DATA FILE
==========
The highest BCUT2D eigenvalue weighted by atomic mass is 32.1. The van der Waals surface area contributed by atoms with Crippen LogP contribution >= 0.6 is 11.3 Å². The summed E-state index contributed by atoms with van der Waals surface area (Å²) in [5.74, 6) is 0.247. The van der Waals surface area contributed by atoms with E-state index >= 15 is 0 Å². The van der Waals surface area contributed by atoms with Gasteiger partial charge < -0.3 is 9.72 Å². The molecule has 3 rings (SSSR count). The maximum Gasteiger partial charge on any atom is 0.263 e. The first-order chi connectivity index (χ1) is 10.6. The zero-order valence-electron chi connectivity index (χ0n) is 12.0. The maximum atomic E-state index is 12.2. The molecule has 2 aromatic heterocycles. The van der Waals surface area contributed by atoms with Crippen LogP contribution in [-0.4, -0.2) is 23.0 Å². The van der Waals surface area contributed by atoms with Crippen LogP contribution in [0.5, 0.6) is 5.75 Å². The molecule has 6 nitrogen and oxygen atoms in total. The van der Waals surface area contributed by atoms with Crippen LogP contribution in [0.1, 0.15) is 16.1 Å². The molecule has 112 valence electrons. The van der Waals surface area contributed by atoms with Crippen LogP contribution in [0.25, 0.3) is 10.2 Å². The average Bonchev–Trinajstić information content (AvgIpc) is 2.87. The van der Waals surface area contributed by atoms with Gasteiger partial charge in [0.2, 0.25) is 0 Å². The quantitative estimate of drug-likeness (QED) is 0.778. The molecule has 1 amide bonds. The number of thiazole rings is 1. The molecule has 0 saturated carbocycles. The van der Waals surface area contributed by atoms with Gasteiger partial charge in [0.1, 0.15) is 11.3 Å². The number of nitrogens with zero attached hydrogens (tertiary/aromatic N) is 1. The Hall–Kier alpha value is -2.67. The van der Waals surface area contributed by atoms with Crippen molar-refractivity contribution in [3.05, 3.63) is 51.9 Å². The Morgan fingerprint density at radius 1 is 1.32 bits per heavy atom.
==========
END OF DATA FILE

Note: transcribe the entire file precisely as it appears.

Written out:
The highest BCUT2D eigenvalue weighted by atomic mass is 32.1. The van der Waals surface area contributed by atoms with Crippen LogP contribution >= 0.6 is 11.3 Å². The summed E-state index contributed by atoms with van der Waals surface area (Å²) in [5.74, 6) is 0.247. The van der Waals surface area contributed by atoms with E-state index >= 15 is 0 Å². The van der Waals surface area contributed by atoms with Gasteiger partial charge < -0.3 is 9.72 Å². The molecule has 3 rings (SSSR count). The maximum Gasteiger partial charge on any atom is 0.263 e. The first-order chi connectivity index (χ1) is 10.6. The zero-order valence-electron chi connectivity index (χ0n) is 12.0. The maximum atomic E-state index is 12.2. The molecule has 2 aromatic heterocycles. The van der Waals surface area contributed by atoms with Crippen LogP contribution in [-0.4, -0.2) is 23.0 Å². The van der Waals surface area contributed by atoms with Crippen LogP contribution in [0.5, 0.6) is 5.75 Å². The molecule has 6 nitrogen and oxygen atoms in total. The van der Waals surface area contributed by atoms with Crippen LogP contribution in [0.1, 0.15) is 16.1 Å². The molecule has 112 valence electrons. The van der Waals surface area contributed by atoms with Crippen LogP contribution in [0.25, 0.3) is 10.2 Å². The average Bonchev–Trinajstić information content (AvgIpc) is 2.87. The van der Waals surface area contributed by atoms with Gasteiger partial charge in [0.2, 0.25) is 0 Å². The quantitative estimate of drug-likeness (QED) is 0.778. The molecule has 1 amide bonds. The number of thiazole rings is 1. The molecule has 0 saturated carbocycles. The van der Waals surface area contributed by atoms with Gasteiger partial charge in [0.1, 0.15) is 11.3 Å². The number of nitrogens with zero attached hydrogens (tertiary/aromatic N) is 1. The Hall–Kier alpha value is -2.67. The van der Waals surface area contributed by atoms with Crippen molar-refractivity contribution in [3.05, 3.63) is 51.9 Å². The Morgan fingerprint density at radius 1 is 1.32 bits per heavy atom.